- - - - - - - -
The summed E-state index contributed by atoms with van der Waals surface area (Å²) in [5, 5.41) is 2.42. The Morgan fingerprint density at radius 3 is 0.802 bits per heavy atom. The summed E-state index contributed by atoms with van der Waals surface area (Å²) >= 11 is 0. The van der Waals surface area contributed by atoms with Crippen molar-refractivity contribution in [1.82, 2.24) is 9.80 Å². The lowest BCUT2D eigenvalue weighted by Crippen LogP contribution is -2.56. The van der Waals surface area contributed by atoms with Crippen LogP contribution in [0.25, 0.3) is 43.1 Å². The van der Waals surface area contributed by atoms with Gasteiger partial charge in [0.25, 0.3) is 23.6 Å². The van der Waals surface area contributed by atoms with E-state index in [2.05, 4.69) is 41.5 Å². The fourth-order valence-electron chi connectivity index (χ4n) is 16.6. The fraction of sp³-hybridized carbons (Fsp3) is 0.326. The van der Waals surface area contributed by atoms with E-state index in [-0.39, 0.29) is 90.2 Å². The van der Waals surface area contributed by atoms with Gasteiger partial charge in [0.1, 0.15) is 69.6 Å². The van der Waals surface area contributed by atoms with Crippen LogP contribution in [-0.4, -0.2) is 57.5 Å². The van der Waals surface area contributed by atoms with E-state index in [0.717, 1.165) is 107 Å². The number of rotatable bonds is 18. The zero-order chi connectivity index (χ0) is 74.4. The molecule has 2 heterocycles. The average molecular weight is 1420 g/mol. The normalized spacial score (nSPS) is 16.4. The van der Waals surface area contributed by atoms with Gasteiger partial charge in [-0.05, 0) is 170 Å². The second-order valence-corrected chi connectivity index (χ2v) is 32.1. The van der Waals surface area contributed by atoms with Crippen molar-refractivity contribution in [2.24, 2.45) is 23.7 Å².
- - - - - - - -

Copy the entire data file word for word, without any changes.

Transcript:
The summed E-state index contributed by atoms with van der Waals surface area (Å²) in [5, 5.41) is 2.42. The Morgan fingerprint density at radius 3 is 0.802 bits per heavy atom. The summed E-state index contributed by atoms with van der Waals surface area (Å²) >= 11 is 0. The van der Waals surface area contributed by atoms with Crippen molar-refractivity contribution in [1.82, 2.24) is 9.80 Å². The lowest BCUT2D eigenvalue weighted by Crippen LogP contribution is -2.56. The van der Waals surface area contributed by atoms with Crippen LogP contribution in [0.25, 0.3) is 43.1 Å². The van der Waals surface area contributed by atoms with Gasteiger partial charge in [0.25, 0.3) is 23.6 Å². The van der Waals surface area contributed by atoms with E-state index in [2.05, 4.69) is 41.5 Å². The fourth-order valence-electron chi connectivity index (χ4n) is 16.6. The fraction of sp³-hybridized carbons (Fsp3) is 0.326. The van der Waals surface area contributed by atoms with E-state index in [-0.39, 0.29) is 90.2 Å². The van der Waals surface area contributed by atoms with Gasteiger partial charge in [0.1, 0.15) is 69.6 Å². The van der Waals surface area contributed by atoms with Crippen LogP contribution in [-0.4, -0.2) is 57.5 Å². The van der Waals surface area contributed by atoms with E-state index in [0.717, 1.165) is 107 Å². The number of rotatable bonds is 18. The zero-order chi connectivity index (χ0) is 74.4. The molecule has 2 heterocycles. The average molecular weight is 1420 g/mol. The normalized spacial score (nSPS) is 16.4. The van der Waals surface area contributed by atoms with Gasteiger partial charge in [-0.05, 0) is 170 Å². The second-order valence-corrected chi connectivity index (χ2v) is 32.1. The van der Waals surface area contributed by atoms with Crippen molar-refractivity contribution in [2.24, 2.45) is 23.7 Å².